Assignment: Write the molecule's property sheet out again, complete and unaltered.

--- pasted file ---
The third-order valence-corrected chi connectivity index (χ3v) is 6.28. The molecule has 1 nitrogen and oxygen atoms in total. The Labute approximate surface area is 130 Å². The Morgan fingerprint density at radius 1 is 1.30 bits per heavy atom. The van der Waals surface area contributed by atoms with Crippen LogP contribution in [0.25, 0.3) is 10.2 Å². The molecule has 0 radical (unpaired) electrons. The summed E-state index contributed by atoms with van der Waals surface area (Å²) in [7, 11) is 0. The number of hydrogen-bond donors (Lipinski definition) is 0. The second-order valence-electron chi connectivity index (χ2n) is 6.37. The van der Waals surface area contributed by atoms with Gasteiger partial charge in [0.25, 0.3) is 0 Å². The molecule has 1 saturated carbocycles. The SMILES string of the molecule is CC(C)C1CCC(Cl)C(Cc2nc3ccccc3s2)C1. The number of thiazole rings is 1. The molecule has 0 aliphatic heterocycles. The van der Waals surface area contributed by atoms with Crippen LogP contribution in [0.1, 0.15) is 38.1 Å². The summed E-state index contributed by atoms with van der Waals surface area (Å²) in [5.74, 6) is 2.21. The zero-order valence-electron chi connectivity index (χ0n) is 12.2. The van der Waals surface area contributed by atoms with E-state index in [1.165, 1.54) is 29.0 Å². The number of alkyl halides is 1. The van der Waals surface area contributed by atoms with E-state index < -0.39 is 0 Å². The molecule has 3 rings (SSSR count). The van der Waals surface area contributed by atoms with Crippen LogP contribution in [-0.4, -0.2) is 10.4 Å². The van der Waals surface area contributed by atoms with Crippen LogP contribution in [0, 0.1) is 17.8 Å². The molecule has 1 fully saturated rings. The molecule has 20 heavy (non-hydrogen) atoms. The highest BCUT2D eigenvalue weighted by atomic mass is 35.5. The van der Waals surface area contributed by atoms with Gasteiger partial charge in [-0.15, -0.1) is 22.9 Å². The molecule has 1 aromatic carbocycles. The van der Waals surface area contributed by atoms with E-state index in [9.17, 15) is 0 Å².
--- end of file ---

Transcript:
The third-order valence-corrected chi connectivity index (χ3v) is 6.28. The molecule has 1 nitrogen and oxygen atoms in total. The Labute approximate surface area is 130 Å². The Morgan fingerprint density at radius 1 is 1.30 bits per heavy atom. The van der Waals surface area contributed by atoms with Crippen LogP contribution in [0.25, 0.3) is 10.2 Å². The molecule has 0 radical (unpaired) electrons. The summed E-state index contributed by atoms with van der Waals surface area (Å²) in [7, 11) is 0. The number of hydrogen-bond donors (Lipinski definition) is 0. The second-order valence-electron chi connectivity index (χ2n) is 6.37. The van der Waals surface area contributed by atoms with Gasteiger partial charge in [0.25, 0.3) is 0 Å². The molecule has 1 saturated carbocycles. The SMILES string of the molecule is CC(C)C1CCC(Cl)C(Cc2nc3ccccc3s2)C1. The number of thiazole rings is 1. The molecule has 0 aliphatic heterocycles. The van der Waals surface area contributed by atoms with Crippen LogP contribution in [0.1, 0.15) is 38.1 Å². The summed E-state index contributed by atoms with van der Waals surface area (Å²) in [5.74, 6) is 2.21. The zero-order valence-electron chi connectivity index (χ0n) is 12.2. The van der Waals surface area contributed by atoms with E-state index in [1.165, 1.54) is 29.0 Å². The number of alkyl halides is 1. The van der Waals surface area contributed by atoms with E-state index < -0.39 is 0 Å². The molecule has 3 rings (SSSR count). The van der Waals surface area contributed by atoms with Crippen LogP contribution in [-0.4, -0.2) is 10.4 Å². The van der Waals surface area contributed by atoms with Crippen LogP contribution in [0, 0.1) is 17.8 Å². The molecule has 1 fully saturated rings. The molecule has 20 heavy (non-hydrogen) atoms. The highest BCUT2D eigenvalue weighted by atomic mass is 35.5. The van der Waals surface area contributed by atoms with Gasteiger partial charge in [-0.15, -0.1) is 22.9 Å². The molecule has 1 aromatic carbocycles. The van der Waals surface area contributed by atoms with E-state index in [9.17, 15) is 0 Å².